The view of Saturn that we’re used to is a sunlit planet in yellows and oranges, with beautiful, massive rings at a 15-degree angle.
For only the second time, NASA’s Cassini spacecraft has captured a view of perhaps the solar system’s second-most-beautiful planet from “behind” — opposite the sun. The result is that the planet is backlit, and the sun’s rays stream through, illuminating the ring divisions.
Cassini’s imagers took exposures using an infrared camera, plus red and violet filters on a visible-light camera from 500,000 miles distance. NASA then combined the images to build the final color-enhanced picture. Image scale is about 30 miles to the pixel.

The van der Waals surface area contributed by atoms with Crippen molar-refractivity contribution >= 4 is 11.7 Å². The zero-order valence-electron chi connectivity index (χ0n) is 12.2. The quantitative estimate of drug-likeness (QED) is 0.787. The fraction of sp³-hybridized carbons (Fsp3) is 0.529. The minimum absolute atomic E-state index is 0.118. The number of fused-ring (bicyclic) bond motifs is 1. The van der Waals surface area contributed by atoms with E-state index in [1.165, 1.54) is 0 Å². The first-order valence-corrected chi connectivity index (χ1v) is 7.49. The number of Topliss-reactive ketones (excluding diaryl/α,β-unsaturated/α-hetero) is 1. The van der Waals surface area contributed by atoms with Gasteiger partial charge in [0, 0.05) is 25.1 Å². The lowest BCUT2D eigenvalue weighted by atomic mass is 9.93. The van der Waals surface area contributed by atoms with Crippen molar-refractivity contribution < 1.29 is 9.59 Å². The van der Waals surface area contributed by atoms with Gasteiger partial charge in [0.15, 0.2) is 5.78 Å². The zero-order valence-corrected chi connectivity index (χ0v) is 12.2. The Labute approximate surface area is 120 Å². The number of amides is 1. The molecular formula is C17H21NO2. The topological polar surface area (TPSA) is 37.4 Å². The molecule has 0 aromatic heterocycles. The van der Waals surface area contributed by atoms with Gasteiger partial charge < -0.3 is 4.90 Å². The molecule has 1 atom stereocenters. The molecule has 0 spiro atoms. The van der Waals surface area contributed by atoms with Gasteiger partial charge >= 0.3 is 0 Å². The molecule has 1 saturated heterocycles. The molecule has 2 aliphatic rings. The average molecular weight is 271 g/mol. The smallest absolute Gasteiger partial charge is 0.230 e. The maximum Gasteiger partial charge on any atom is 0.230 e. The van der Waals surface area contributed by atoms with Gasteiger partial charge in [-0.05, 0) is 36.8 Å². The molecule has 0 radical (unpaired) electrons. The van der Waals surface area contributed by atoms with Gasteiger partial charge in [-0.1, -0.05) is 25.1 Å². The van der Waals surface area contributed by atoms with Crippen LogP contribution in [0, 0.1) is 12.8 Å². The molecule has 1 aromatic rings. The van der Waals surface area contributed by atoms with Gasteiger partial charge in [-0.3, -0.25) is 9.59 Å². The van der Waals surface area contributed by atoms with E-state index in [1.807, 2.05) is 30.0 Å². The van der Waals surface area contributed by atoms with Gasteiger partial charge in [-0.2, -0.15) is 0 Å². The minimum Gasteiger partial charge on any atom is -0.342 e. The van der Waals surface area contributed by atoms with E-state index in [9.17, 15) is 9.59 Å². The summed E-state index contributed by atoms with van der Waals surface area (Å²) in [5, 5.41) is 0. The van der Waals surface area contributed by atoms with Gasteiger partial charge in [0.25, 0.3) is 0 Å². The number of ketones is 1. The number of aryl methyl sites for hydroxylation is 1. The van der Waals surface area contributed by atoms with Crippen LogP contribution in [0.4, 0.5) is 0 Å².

The pictures don’t just look pretty, they also reveal important scientific information. NASA said that this “special, very-high-phase viewing geometry lets scientists study ring and atmosphere phenomena not easily seen at a lower phase.”
If you look closely, you can also see two of Saturn’s moons in the image: Enceladus and Tethys. They’re tiny — you may have to clean your monitor — on the left side Saturn, under the rings.
And here’s the more traditional image of Saturn, sun-side version:
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